I dropped by a Bible study at the Fundamentalist church where I am still a member (while also a member of an interfaith church). Bishop Thomas opened by saying that last week he told his congregation they should not be misled to vote in the upcoming Obama/McCain election based on the single issue of abortion; the array of moral issues to be considered is much broader, he said. Then he invited up a woman who had quietly challenged him after that meeting. She was to be allowed to present the other side of the abortion argument. We'll call her Celia.
Hearing Both Sides
With good cheer and 20 minutes of PowerPoints, Celia walked us through the various techniques of abortion and several scriptures about God knowing us when we were in the womb. Then she asked, seemingly rhetorically, if abortion was always wrong, always murder. The 30 or so people dispersed in wooden pews murmured assent, though I sensed tension in the room. One man said, "Killing is not always murder--not if somebody breaks into my house."
Bishop Thomas jumped in to agree. Every killing isn't murder, he said. There is "a time to kill" in scripture. Abortion for "mere convenience" is murder, but cases of health of the mother may not be.
Celia flipped to her next slide which asked, "Suppose you had a condition which gave a 95% chance you would die in childbirth. Would you abort the child?" A tense pause was broken by a woman who said, "You're damned if you do and damned if you don't." Then several people--men and women--raised their hands to say they would not abort. They would trust God to select the outcome. But a few others began to raise their hands to speak on behalf of women who might be victims of rape or incest. They said no one could judge anyone else for a choice like that, especially when needs of a woman's other children were considered. Celia maintained her stand that abortion is always murder. That's when I raised my hand.
"I want to get back to the point about being damned if you do and damned if you don't'" I said. "If you believe you are saved, you know you aren't damned either way."A long silence was followed by more people telling what they would do. I was struck by the number of women who said they would risk their own lives rather than abort.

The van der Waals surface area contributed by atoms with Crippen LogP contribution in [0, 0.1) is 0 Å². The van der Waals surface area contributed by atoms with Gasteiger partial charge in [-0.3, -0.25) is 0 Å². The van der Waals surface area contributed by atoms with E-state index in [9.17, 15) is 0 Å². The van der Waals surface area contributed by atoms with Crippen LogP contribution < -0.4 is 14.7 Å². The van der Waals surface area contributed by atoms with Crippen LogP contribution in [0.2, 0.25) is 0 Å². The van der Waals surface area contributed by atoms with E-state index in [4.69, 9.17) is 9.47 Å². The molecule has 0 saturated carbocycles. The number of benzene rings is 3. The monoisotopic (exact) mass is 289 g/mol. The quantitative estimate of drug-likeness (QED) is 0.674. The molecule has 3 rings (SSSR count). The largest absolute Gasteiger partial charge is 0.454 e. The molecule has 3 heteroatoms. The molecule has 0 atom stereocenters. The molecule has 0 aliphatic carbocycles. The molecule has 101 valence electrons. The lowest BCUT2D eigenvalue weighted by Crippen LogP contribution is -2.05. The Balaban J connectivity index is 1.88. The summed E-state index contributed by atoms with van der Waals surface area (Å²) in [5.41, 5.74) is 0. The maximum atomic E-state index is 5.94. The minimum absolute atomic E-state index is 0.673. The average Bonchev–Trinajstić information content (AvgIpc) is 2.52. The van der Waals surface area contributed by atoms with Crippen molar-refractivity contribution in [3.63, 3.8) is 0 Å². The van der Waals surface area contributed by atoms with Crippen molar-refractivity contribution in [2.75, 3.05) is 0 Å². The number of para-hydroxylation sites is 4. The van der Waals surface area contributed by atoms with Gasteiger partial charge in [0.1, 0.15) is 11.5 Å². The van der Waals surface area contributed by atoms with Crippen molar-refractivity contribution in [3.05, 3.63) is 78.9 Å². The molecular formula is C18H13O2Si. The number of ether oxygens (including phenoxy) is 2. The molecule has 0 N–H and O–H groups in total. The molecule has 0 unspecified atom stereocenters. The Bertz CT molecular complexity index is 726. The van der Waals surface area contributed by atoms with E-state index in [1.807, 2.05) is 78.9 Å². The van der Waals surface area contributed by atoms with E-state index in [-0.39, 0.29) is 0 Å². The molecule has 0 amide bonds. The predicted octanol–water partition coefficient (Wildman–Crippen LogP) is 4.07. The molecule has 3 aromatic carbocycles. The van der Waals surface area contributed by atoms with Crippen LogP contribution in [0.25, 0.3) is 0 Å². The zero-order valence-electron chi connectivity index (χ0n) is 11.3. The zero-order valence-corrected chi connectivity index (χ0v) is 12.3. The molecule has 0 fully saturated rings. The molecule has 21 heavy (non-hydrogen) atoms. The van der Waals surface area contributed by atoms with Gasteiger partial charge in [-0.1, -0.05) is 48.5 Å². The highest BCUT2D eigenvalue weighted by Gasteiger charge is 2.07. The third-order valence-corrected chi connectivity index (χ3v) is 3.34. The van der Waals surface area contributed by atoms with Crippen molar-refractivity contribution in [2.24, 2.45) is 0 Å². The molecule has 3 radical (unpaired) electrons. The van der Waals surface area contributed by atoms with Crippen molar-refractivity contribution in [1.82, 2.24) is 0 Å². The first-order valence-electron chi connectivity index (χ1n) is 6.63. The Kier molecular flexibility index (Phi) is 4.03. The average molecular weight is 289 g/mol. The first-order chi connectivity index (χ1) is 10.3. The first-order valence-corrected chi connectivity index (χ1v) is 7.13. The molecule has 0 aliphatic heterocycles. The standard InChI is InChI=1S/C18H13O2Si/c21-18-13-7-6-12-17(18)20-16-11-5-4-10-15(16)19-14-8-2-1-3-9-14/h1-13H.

"That's right," Bishop Thomas interjected.
"When I had my abortion, I knew it was killing--and if you want to call it murder, that's fine, too. I told God I did what I had to do, and I needed him to work with me on it. In the same situation I would do it again today--though I would do everything in my power to prevent the situation from happening again."
A Surprise Video
"But I've got to show you one more thing," Celia exclaimed. And then she showed a video of a TV news report. It was a story about a woman who was told 20 years ago that she would die in childbirth, but she went ahead and gave birth to a healthy baby. The reporters interviewed her bright, handsome son as he ran the track at his school, 20 years later. And then Celia called up that same young man from among us in the pews. "I was that woman," she proclaimed. The young man came to stand proudly by her side, along with his father. Everyone leapt to their feet and cheered--including me.
But as the cheering subsided, a woman in the back said, "But I have a friend who took the same chance and died."
Then Bishop Thomas jumped in as if he could contain himself no longer. He said something like this.
"Celia, that's a beautiful story. Your testimony gives inspiration to us all. But as your pastor, I am here to always present you with the biblio-centric point of view. We can think anything we want, but I am here to stand for what the Bible says. And the Bible is not crystal clear that all abortion is murder. Two of us can study the Bible and come to different conclusions. That's why we always have to follow proper procedure. First, pray. Then look to the Bible. Then if it's not clear, look to the body of believers around you, the pastors and deacons who have the wisdom of experience."He spoke for another several minutes. I watched Celia's face. It looked to me like she was no longer so sure abortion is always murder. And then I noticed my own feelings. I was no longer so sure I would make the same choice that I made lo those many years ago.
"And to the Holy Spirit" I chimed in.
"And to the Holy Spirit," he said.
A woman stood and declared what a blessing it was to be able to argue about topics like this in a respectful atmosphere. Bishop Thomas quoted Peter, "Always be ready to give an answer for the hope that is in you, but do so with gentleness and respect."
Afterwards the woman who made the comment about "Damned if you do" came up to me and said,"We didn't even get to the part about how just because abortion isn't a choice we would make, that doesn't mean we would force it on other people. We can't expect them to live to our standards."
I think we all went home that night feeling bigger.